How the Kremlin is using social media to push its agenda

Russia has long used disinformation to manipulate its own citizens while attempting to sow fear, mistrust, and even envy among Westerners.

By Peter Grier (Wide Angle)

  • Follow us on
  • google-news
  • whatsapp
  • telegram

Published: Thu 21 Sep 2017, 11:10 PM

Last updated: Fri 22 Sep 2017, 1:12 AM

Yes, a shadowy Russian firm with ties to the Kremlin bought about $100,000 worth of Facebook ads intended to sway voters during last year's presidential campaign, the social media giant disclosed earlier this month.
Does it matter? Given the tens of millions spent on political ads in 2016 that's a bucket of water thrown down a storm drain. And influencing elections with ads is a delicate science. It requires coordination, timing, and finesse - three things the Russian ad buy doesn't seem to have had.
The problem is, those Russian-bought online spots might be just a hint of a darker, undetected flood of attempts at influence. To use a different analogy they might be the equivalent of the Watergate break-in. That was a petty crime that by itself didn't sway the 1972 election. Its real importance was rooted in the vast, illegal conspiracy of which it was a symbol and product.
Thus despite the small size of the Russian Facebook ad buy, "it's really important to American politics," says David Karpf, an associate professor in George Washington University's School of Media and Public Affairs, making the comparison with Watergate.
Facebook revealed the ad buy in question in a blog post from its chief security officer, Alex Stamos, on September 6. Congressional investigators had been pressuring the firm to look more closely at the possible relationship between its online ads and what US intelligence concludes was a Russian attempt to interfere in the 2016 vote.
Between June 2015 and May 2017, 470 "inauthentic" accounts and pages associated with each other and likely operated out of Russia bought about 3,000 ads, wrote Stamos. About one-quarter of the ads were targeted to a specific geographical area.
Most of the ads did not directly mention a candidate or the election. Instead, they focused on amplifying divisive social and political messages, concluded Facebook.
That's now a common Kremlin approach. Consider Facebook's smaller rival Twitter. On September 19, the top trending topic from accounts and bots linked to Russia was "Manafort," according to the Alliance for Securing Democracy, a transatlantic initiative that monitors their activity. That's almost certainly a reference to Paul Manafort, the former Trump campaign manager now in deep legal trouble for alleged connections to Russian figures. The third trending topic was "Pelosi" - House minority leader Nancy Pelosi (D) of California, a lawmaker heartily disliked by many conservatives.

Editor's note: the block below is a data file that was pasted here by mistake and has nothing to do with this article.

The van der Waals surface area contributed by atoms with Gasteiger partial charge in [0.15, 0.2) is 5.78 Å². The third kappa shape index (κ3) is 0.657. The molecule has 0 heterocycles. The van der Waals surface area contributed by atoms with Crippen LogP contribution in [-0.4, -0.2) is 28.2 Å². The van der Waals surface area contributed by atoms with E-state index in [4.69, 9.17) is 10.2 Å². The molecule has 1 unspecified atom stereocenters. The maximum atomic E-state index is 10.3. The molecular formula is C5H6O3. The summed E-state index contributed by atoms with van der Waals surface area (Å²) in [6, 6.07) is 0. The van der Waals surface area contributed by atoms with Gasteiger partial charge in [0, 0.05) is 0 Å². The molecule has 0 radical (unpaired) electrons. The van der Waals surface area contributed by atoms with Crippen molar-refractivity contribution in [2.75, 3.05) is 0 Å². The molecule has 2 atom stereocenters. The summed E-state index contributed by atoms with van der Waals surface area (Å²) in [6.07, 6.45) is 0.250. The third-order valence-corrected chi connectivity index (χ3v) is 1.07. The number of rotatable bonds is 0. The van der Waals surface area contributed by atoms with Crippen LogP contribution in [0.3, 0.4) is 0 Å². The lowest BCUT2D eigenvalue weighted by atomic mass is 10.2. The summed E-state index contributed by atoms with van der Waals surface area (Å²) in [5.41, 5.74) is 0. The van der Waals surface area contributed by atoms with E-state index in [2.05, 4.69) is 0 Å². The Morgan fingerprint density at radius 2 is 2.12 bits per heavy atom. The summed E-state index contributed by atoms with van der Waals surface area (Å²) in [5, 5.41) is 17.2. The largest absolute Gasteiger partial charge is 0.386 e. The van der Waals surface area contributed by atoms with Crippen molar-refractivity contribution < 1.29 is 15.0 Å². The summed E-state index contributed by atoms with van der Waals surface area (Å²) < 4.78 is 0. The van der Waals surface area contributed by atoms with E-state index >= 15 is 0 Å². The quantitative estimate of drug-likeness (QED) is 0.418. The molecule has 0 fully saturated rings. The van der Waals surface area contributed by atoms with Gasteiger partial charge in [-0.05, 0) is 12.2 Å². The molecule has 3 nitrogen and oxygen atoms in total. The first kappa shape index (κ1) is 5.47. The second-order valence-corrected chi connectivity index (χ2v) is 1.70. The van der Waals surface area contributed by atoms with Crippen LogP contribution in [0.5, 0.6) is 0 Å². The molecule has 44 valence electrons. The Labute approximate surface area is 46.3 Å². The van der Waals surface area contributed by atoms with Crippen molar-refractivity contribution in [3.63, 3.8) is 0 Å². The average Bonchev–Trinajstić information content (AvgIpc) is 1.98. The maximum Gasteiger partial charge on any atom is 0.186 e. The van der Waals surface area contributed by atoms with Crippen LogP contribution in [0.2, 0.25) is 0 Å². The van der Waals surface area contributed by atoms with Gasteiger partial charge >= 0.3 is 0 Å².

In one sense, Russia's social media efforts are a new frontier in Moscow's historic propaganda efforts. The Kremlin has long used disinformation to manipulate its own citizens while attempting to sow fear, mistrust, and even envy among Westerners.
The problem with the old efforts was that they were tied to a political system, which had to be defended. This often rendered them clunky, unbelievable, and flat uninteresting. Soviet Life, a glossy magazine targeted for readers in the US and Western Europe, featured such gripping articles as "Uzbekistan: Sixty Years of Progress," and "Bad Day for a Wild Boar."
The old constraints are all gone, according to Dr Babiracki, author of Soviet Soft Power in Poland: Culture and the Making of Stalin's New Empire, 1943-1957. Meanwhile, Russian leader Vladimir Putin has recognised that escalating and transforming the old propaganda effort is central to his effort to push back against Western dominance. Kremlin-funded outlets such as TV network RT explicitly model themselves on slick Western counterparts. The internet and social media have opened up vast new territory, with automated bots, paid trolls, and military hackers combining to push the Russian line.
What matters is that the $100,000 did not come from nowhere, according to George Washington University's David Karpf, author of "Analytic Activism: Digital Listening and the New Political Strategy." Maybe the Kremlin was just experimenting or trying to mess with candidates' heads. More likely the money was part of something larger - larger purchases that have yet to be fully detected, or even, as critics charge, part of a larger data effort that might even have been coordinated with data targeting officials linked to the Trump campaign.
There is no public evidence of such linkage. However, special counsel Robert Mueller has served Facebook with a search warrant to gather information on the accounts linked to the Russian spending. Mueller appears to be trying to piece together as large a picture as possible of Russia's clandestine information effort, and any possible links with US persons.
-The Christian Science Monitor



More news from